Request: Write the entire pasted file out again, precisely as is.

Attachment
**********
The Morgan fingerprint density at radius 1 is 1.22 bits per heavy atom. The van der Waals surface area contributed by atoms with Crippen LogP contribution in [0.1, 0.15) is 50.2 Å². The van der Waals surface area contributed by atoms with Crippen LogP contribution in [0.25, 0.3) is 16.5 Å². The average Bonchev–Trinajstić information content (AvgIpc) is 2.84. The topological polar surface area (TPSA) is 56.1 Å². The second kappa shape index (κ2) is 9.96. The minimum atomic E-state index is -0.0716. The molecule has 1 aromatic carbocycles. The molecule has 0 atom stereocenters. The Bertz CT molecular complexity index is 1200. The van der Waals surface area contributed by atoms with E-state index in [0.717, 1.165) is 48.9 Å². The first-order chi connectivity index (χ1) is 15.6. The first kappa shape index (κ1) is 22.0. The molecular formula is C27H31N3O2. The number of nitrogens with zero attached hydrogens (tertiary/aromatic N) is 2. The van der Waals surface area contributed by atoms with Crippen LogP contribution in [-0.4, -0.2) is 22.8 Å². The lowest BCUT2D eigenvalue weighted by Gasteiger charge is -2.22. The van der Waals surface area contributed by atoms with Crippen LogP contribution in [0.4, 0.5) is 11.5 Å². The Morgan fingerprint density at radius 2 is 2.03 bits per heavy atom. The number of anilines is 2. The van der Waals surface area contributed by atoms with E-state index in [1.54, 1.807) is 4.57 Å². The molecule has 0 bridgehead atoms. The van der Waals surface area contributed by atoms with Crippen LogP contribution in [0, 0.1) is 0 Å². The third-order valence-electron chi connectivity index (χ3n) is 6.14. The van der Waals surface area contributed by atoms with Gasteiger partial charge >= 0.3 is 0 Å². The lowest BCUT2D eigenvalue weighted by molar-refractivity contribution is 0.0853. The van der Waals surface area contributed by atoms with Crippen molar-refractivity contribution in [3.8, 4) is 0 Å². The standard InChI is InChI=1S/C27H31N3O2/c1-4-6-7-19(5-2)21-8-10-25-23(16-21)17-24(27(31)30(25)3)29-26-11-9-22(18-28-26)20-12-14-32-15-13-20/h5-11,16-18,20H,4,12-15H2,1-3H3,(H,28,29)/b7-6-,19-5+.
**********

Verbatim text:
The Morgan fingerprint density at radius 1 is 1.22 bits per heavy atom. The van der Waals surface area contributed by atoms with Crippen LogP contribution in [0.1, 0.15) is 50.2 Å². The van der Waals surface area contributed by atoms with Crippen LogP contribution in [0.25, 0.3) is 16.5 Å². The average Bonchev–Trinajstić information content (AvgIpc) is 2.84. The topological polar surface area (TPSA) is 56.1 Å². The second kappa shape index (κ2) is 9.96. The minimum atomic E-state index is -0.0716. The molecule has 1 aromatic carbocycles. The molecule has 0 atom stereocenters. The Bertz CT molecular complexity index is 1200. The van der Waals surface area contributed by atoms with E-state index in [0.717, 1.165) is 48.9 Å². The first-order chi connectivity index (χ1) is 15.6. The first kappa shape index (κ1) is 22.0. The molecular formula is C27H31N3O2. The number of nitrogens with zero attached hydrogens (tertiary/aromatic N) is 2. The van der Waals surface area contributed by atoms with Crippen LogP contribution in [-0.4, -0.2) is 22.8 Å². The lowest BCUT2D eigenvalue weighted by Gasteiger charge is -2.22. The van der Waals surface area contributed by atoms with Crippen LogP contribution in [0.4, 0.5) is 11.5 Å². The Morgan fingerprint density at radius 2 is 2.03 bits per heavy atom. The number of anilines is 2. The van der Waals surface area contributed by atoms with E-state index in [1.54, 1.807) is 4.57 Å². The molecule has 0 bridgehead atoms. The van der Waals surface area contributed by atoms with Crippen LogP contribution in [0, 0.1) is 0 Å². The third-order valence-electron chi connectivity index (χ3n) is 6.14. The van der Waals surface area contributed by atoms with Gasteiger partial charge >= 0.3 is 0 Å². The lowest BCUT2D eigenvalue weighted by molar-refractivity contribution is 0.0853. The van der Waals surface area contributed by atoms with Crippen molar-refractivity contribution in [3.8, 4) is 0 Å². The standard InChI is InChI=1S/C27H31N3O2/c1-4-6-7-19(5-2)21-8-10-25-23(16-21)17-24(27(31)30(25)3)29-26-11-9-22(18-28-26)20-12-14-32-15-13-20/h5-11,16-18,20H,4,12-15H2,1-3H3,(H,28,29)/b7-6-,19-5+.